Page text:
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16 December 1914 – Ted to Gertrude

16 Dec

Dec 17

Dear Mother Very many thanks for your letter of the 13th, arrived today, but as this won’t be posted till tomorrow I have put 17th on it. Your letter was full of ripping news, especially the old war being over by the New Year! The story of guessing the amount in the purse is truly convincing. Of course the Stock Exchange betting is on the war being over by Christmas, so we hear, & they generally know what’s going on, quite apart from military point of view. I still say by Easter, but it’s of course useless speculating- Anyhow I hope they hurry up now & send out K’s [Kitchener?] army & push things along a bit on this front; I’m fed up with sitting in trenches. From your letters you seem to think I was in that recapturing trench show, when Derwan Sing got the V.C., but alas! I was’nt. Well I can say is that we were supposed to be there, but in the muddle of war couId’nt be found at the time.

We went in a day later, & even then the situation was fairly exciting. There has been a bit more rifle & machine gun fire here these last 2 days, I dunno why, & it’s not very safe exposing yourself too much, at all in fact, above ground. I’m rapidly turning into a mole! Thanks awfully for sending on the cakes, I hope they arrive all right; I have sent Dryden a secret code whereby I hope to ensure the safe arrival of cakes etc. I should like some cigarettes occasionally, Abdullas will do, in tins, as cardboard boxes break so.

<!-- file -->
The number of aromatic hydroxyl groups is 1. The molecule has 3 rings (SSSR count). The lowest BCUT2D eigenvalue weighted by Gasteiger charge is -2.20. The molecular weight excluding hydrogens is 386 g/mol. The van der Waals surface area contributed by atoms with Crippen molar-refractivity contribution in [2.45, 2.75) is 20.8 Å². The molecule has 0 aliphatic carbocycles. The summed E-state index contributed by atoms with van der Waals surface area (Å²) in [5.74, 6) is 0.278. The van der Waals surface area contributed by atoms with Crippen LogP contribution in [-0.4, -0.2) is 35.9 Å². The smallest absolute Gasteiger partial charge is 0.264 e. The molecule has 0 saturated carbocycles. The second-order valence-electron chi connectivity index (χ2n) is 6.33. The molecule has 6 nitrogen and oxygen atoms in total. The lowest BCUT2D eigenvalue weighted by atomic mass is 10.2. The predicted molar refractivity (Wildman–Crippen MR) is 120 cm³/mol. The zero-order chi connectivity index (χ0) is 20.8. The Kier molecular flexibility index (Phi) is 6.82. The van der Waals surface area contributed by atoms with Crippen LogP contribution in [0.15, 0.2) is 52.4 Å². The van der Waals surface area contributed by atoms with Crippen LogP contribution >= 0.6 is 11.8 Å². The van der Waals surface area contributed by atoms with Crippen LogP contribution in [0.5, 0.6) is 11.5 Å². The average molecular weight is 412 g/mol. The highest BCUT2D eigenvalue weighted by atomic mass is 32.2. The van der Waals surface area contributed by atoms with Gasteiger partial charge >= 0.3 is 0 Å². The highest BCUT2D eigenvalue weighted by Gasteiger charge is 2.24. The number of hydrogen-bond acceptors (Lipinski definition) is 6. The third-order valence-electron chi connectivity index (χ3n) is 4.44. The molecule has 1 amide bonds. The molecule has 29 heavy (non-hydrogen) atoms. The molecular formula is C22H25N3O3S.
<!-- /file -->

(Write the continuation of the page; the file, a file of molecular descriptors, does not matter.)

Colder again today, but no snow yet. My uniform has rolled up I believe, but I can’t get at it very well in the trenches. Wish I could as it wd be warrner than this. We have been in these trenches 15 days now, & since we first arrived here on 29th October we’ve had 35 days in trenches & only about 10 out, out of which were 5 in reserve and so we have only had 5 days’ so called rest, & were busy the whole of that. However it’s all part of the show. Tell people to write to me a whole lot, as I love getting letters, but the only drawback is I cannot guarantee to answer them, though I do my best. It’s a good thing to enclose a letter card or a folding up envelope thing which you can write inside, & then I can answer them easier- Tell Ben poor Major Young has died of his wounds. She will be awfully sorry I know, so are we all. What a beastly war this is. He was standing in the road, a long way from the firing line & a stray bullet hit him; most awful bad luck was’nt it.

Mud is still as bad as ever, chronic. No chance of leave just at present. I’m awful keen to know what Topher’s doing- Don’t send too many warm clothes, except mitts & socks, & gloves & hankies, in small quantities, as one can dispose of such things fairly easily – Looking forward to your parcel of cakes etc, most welcome.

No more news just now. What awful ROT the papers talk about the Indian troops’ “stealthy forms” “panther springs” & all that absolute tosh. It makes us all look such idiots. We’re no better than anyone else after all, & not nearly as good as some. Why can’t the papers be reasonable, & treat Indians as ordinary human beings

Really the nonsense in the papers about the Indian troops is making us all awful angry; we’ve done no more than was asked of us, and all that appalling balderdash about Gurkhas & Kukris, & “grinning faces” – oh law, it makes me SICK!

(unsigned)

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